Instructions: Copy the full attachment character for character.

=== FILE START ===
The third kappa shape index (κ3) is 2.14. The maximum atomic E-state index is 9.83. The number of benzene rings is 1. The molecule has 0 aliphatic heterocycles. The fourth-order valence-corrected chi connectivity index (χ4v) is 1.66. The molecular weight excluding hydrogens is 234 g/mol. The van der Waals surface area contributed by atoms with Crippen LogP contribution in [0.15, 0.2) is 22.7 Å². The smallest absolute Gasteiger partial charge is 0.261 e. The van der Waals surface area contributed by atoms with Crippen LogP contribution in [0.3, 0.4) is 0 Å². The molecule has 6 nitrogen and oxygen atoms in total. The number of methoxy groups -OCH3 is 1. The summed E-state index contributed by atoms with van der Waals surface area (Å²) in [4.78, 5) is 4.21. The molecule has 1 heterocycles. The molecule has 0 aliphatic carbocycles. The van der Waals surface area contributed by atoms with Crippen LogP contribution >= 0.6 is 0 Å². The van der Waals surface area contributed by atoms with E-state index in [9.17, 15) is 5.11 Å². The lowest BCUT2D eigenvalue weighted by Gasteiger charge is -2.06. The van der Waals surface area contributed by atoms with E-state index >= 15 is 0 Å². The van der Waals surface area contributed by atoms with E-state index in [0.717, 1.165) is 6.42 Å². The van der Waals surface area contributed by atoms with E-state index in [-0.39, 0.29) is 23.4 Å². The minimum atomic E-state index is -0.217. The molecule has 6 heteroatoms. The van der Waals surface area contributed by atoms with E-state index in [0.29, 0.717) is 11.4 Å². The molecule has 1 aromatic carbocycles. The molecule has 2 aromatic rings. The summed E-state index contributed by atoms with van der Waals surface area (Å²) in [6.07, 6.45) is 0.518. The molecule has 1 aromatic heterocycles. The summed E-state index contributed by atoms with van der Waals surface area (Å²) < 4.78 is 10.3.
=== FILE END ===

The third kappa shape index (κ3) is 2.14. The maximum atomic E-state index is 9.83. The number of benzene rings is 1. The molecule has 0 aliphatic heterocycles. The fourth-order valence-corrected chi connectivity index (χ4v) is 1.66. The molecular weight excluding hydrogens is 234 g/mol. The van der Waals surface area contributed by atoms with Crippen LogP contribution in [0.15, 0.2) is 22.7 Å². The smallest absolute Gasteiger partial charge is 0.261 e. The van der Waals surface area contributed by atoms with Crippen LogP contribution in [0.3, 0.4) is 0 Å². The molecule has 6 nitrogen and oxygen atoms in total. The number of methoxy groups -OCH3 is 1. The summed E-state index contributed by atoms with van der Waals surface area (Å²) in [4.78, 5) is 4.21. The molecule has 1 heterocycles. The molecule has 0 aliphatic carbocycles. The van der Waals surface area contributed by atoms with Crippen LogP contribution >= 0.6 is 0 Å². The van der Waals surface area contributed by atoms with E-state index in [9.17, 15) is 5.11 Å². The lowest BCUT2D eigenvalue weighted by Gasteiger charge is -2.06. The van der Waals surface area contributed by atoms with E-state index >= 15 is 0 Å². The van der Waals surface area contributed by atoms with E-state index in [0.717, 1.165) is 6.42 Å². The van der Waals surface area contributed by atoms with E-state index in [-0.39, 0.29) is 23.4 Å². The minimum atomic E-state index is -0.217. The molecule has 6 heteroatoms. The van der Waals surface area contributed by atoms with E-state index in [0.29, 0.717) is 11.4 Å². The molecule has 1 aromatic carbocycles. The molecule has 2 aromatic rings. The summed E-state index contributed by atoms with van der Waals surface area (Å²) in [6.07, 6.45) is 0.518. The molecule has 1 aromatic heterocycles. The summed E-state index contributed by atoms with van der Waals surface area (Å²) < 4.78 is 10.3.